Something else to consider is that our experience with older adults has been that approximately half of treatment-seeking older adults with current episodes of MDD have some degree of neurocognitive impairment and often qualify for a diagnosis of some form of mild cognitive impairment (MCI).

Dr Thase:

Even in people in the age range of, say, 40-60 years, the proportions are substantially lower. But they are not negligible. You may have 5%, 10%, or even 15% of people reporting some significant difficulties with their concentration and with their memory. If they have a family history of dementia, then they are beginning to worry about whether the depression is hastening the dementia.

In the old days, we used to talk about this notion of pseudodementia, in which the more severe depression could give the appearance of cognitive impairment of dementia, but I think more recent longitudinal data suggest that depression can uncover or reveal an impending dementiform illness maybe 5 or 10 years before it clinically manifests.

Dr Reynolds:

Right. It's an interesting conversation, I think: the extent to which depression may represent a true risk factor for the subsequent onset of one or another form of dementia, and/or be a warning sign, or a kind of prodromal expression of dementia. We certainly have seen both.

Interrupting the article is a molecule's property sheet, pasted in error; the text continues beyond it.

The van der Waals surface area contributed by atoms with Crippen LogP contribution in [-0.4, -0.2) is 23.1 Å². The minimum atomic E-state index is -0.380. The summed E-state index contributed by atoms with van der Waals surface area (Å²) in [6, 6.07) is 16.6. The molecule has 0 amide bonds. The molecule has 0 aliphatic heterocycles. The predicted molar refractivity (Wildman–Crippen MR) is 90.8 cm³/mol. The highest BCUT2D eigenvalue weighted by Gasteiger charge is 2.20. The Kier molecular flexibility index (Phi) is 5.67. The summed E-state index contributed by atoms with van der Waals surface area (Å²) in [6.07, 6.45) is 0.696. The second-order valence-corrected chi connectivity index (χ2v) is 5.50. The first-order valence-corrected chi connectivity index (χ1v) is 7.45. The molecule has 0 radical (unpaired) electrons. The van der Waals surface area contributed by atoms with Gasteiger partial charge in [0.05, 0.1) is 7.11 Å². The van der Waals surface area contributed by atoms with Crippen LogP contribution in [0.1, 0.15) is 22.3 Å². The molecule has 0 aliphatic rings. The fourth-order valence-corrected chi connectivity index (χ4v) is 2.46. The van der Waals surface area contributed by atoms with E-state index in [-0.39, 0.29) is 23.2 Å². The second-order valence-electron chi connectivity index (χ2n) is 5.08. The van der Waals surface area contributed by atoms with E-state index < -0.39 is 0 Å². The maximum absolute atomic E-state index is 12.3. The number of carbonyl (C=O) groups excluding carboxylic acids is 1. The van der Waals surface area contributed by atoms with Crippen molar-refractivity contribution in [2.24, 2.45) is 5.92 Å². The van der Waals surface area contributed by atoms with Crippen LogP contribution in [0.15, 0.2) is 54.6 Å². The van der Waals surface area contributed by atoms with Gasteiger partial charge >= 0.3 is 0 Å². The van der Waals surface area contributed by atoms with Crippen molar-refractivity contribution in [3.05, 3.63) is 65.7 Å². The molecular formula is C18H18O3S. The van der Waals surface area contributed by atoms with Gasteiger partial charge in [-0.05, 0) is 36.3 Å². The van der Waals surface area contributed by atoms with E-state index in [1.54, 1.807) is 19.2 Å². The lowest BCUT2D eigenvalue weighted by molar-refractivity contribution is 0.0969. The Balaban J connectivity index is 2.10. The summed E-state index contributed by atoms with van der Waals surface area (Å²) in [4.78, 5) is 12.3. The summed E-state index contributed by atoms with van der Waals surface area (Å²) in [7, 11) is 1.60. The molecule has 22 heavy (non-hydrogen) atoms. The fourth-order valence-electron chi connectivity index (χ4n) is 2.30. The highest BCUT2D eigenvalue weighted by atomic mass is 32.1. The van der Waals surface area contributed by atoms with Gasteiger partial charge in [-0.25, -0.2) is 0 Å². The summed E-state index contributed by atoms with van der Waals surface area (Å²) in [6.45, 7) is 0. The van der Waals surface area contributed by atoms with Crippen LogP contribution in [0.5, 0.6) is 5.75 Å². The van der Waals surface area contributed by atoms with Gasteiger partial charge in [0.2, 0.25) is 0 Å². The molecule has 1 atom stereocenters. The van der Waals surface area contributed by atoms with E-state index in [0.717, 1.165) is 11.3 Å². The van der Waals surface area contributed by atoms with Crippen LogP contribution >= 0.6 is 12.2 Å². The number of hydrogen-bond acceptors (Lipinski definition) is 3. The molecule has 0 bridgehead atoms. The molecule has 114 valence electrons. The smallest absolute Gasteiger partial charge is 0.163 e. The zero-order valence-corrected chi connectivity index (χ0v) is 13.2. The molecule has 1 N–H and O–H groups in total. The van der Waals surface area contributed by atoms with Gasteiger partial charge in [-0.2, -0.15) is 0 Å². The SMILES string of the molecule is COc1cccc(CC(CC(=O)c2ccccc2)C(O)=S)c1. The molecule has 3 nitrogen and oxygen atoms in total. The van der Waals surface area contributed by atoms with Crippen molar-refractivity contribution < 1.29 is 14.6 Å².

My sense from the literature is that patients with longstanding depression, particularly recurrent episodes of clinical severity, are at risk for developing cognitive impairment and frank dementia--whether Alzheimer's dementia or vascular dementia.

And that, in turn, represents part of what I think of as the risk architecture for either Alzheimer's or vascular dementia later in old age. Dr Thase, I think you are absolutely correct. It's very important to take a lifespan perspective on the issue of neurocognitive impairments that we can see in people living with major depression.

Dr Forester:

I agree. Like my colleagues, I approach this initially by differentiating between 2 different groups of patients. First, there are patients who developed depression when they were in their 20s and 30s and now have aged into their 60s, 70s, and beyond. In other words, they have a lifelong history of depression, and now they are getting another episode of depression later in life. In that context, they are developing cognitive symptoms. That is one scenario that we see. Second, there are people who are developing depression for the first time later in life. In association with the depression, they are now having symptoms of cognitive impairment, whether it's attentional disturbances or executive dysfunction. When treating this group of patients, we think, "Late onset, never had this before, probably a different biological disorder, a different determinant."

Depression may be a final common pathway with many causes, and when it happens later in life, it is often due to underlying structural brain disease, including the early stages of dementia. If you think of dementia as a huge iceberg, the very tip of the iceberg--the first presenting syndrome of dementia - is sometimes depression.